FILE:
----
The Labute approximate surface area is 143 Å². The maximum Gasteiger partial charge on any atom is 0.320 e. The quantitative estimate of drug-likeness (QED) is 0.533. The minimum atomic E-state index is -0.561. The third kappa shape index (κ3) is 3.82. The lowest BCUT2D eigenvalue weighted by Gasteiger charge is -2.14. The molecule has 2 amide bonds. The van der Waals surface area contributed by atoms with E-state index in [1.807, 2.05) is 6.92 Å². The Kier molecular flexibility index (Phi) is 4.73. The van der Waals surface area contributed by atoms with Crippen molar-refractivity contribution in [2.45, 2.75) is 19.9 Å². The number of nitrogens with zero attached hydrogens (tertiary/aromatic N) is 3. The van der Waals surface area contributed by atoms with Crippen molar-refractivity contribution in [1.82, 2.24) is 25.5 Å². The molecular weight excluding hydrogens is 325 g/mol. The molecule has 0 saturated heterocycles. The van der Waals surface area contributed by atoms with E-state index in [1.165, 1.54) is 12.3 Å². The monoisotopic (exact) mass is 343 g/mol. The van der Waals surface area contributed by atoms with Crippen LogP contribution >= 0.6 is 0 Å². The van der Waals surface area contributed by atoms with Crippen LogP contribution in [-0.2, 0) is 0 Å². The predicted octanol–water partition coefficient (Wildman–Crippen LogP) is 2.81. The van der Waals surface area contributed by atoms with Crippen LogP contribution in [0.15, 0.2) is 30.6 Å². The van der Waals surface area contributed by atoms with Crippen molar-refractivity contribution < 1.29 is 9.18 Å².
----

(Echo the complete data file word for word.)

The Labute approximate surface area is 143 Å². The maximum Gasteiger partial charge on any atom is 0.320 e. The quantitative estimate of drug-likeness (QED) is 0.533. The minimum atomic E-state index is -0.561. The third kappa shape index (κ3) is 3.82. The lowest BCUT2D eigenvalue weighted by Gasteiger charge is -2.14. The molecule has 2 amide bonds. The van der Waals surface area contributed by atoms with E-state index in [1.807, 2.05) is 6.92 Å². The Kier molecular flexibility index (Phi) is 4.73. The van der Waals surface area contributed by atoms with Crippen molar-refractivity contribution in [2.45, 2.75) is 19.9 Å². The number of nitrogens with zero attached hydrogens (tertiary/aromatic N) is 3. The van der Waals surface area contributed by atoms with Crippen molar-refractivity contribution in [1.82, 2.24) is 25.5 Å². The molecular weight excluding hydrogens is 325 g/mol. The molecule has 0 saturated heterocycles. The van der Waals surface area contributed by atoms with E-state index in [1.165, 1.54) is 12.3 Å². The monoisotopic (exact) mass is 343 g/mol. The van der Waals surface area contributed by atoms with Crippen LogP contribution >= 0.6 is 0 Å². The van der Waals surface area contributed by atoms with Crippen LogP contribution in [-0.2, 0) is 0 Å². The predicted octanol–water partition coefficient (Wildman–Crippen LogP) is 2.81. The van der Waals surface area contributed by atoms with Crippen LogP contribution in [0.15, 0.2) is 30.6 Å². The van der Waals surface area contributed by atoms with Crippen molar-refractivity contribution < 1.29 is 9.18 Å².